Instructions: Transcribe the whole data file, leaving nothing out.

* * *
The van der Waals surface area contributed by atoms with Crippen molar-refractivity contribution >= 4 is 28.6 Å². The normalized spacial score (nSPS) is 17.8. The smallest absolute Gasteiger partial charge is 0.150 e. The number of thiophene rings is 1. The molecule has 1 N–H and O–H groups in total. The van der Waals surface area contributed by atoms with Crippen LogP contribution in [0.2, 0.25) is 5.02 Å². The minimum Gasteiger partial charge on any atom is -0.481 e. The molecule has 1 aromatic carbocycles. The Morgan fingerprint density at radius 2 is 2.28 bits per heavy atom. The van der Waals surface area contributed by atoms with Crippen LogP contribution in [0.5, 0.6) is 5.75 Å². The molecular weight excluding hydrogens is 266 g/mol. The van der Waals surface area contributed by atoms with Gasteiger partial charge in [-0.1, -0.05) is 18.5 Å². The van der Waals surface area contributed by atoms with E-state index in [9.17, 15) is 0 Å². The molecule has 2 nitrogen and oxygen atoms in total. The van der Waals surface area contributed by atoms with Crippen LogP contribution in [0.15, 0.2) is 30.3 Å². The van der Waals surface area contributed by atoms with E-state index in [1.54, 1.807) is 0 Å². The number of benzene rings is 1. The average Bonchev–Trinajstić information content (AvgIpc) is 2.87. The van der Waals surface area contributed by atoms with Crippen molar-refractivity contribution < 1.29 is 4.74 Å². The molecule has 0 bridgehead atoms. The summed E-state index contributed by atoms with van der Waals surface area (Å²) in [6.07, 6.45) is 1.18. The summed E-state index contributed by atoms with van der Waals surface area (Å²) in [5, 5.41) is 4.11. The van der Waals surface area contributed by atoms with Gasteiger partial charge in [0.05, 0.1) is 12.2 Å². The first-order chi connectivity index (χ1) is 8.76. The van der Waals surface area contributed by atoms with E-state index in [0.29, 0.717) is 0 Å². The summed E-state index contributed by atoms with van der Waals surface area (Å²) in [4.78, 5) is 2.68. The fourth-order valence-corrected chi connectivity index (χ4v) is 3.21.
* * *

The van der Waals surface area contributed by atoms with Crippen molar-refractivity contribution >= 4 is 28.6 Å². The normalized spacial score (nSPS) is 17.8. The smallest absolute Gasteiger partial charge is 0.150 e. The number of thiophene rings is 1. The molecule has 1 N–H and O–H groups in total. The van der Waals surface area contributed by atoms with Crippen LogP contribution in [0.2, 0.25) is 5.02 Å². The minimum Gasteiger partial charge on any atom is -0.481 e. The molecule has 1 aromatic carbocycles. The Morgan fingerprint density at radius 2 is 2.28 bits per heavy atom. The van der Waals surface area contributed by atoms with Crippen LogP contribution in [0.5, 0.6) is 5.75 Å². The molecular weight excluding hydrogens is 266 g/mol. The van der Waals surface area contributed by atoms with Gasteiger partial charge in [-0.1, -0.05) is 18.5 Å². The van der Waals surface area contributed by atoms with E-state index in [9.17, 15) is 0 Å². The molecule has 2 nitrogen and oxygen atoms in total. The van der Waals surface area contributed by atoms with Crippen LogP contribution in [0.15, 0.2) is 30.3 Å². The van der Waals surface area contributed by atoms with E-state index in [1.54, 1.807) is 0 Å². The number of benzene rings is 1. The average Bonchev–Trinajstić information content (AvgIpc) is 2.87. The van der Waals surface area contributed by atoms with Crippen molar-refractivity contribution < 1.29 is 4.74 Å². The molecule has 0 bridgehead atoms. The summed E-state index contributed by atoms with van der Waals surface area (Å²) in [6.07, 6.45) is 1.18. The summed E-state index contributed by atoms with van der Waals surface area (Å²) in [5, 5.41) is 4.11. The van der Waals surface area contributed by atoms with Gasteiger partial charge in [0.05, 0.1) is 12.2 Å². The first-order chi connectivity index (χ1) is 8.76. The van der Waals surface area contributed by atoms with E-state index in [0.29, 0.717) is 0 Å². The summed E-state index contributed by atoms with van der Waals surface area (Å²) in [4.78, 5) is 2.68. The fourth-order valence-corrected chi connectivity index (χ4v) is 3.21.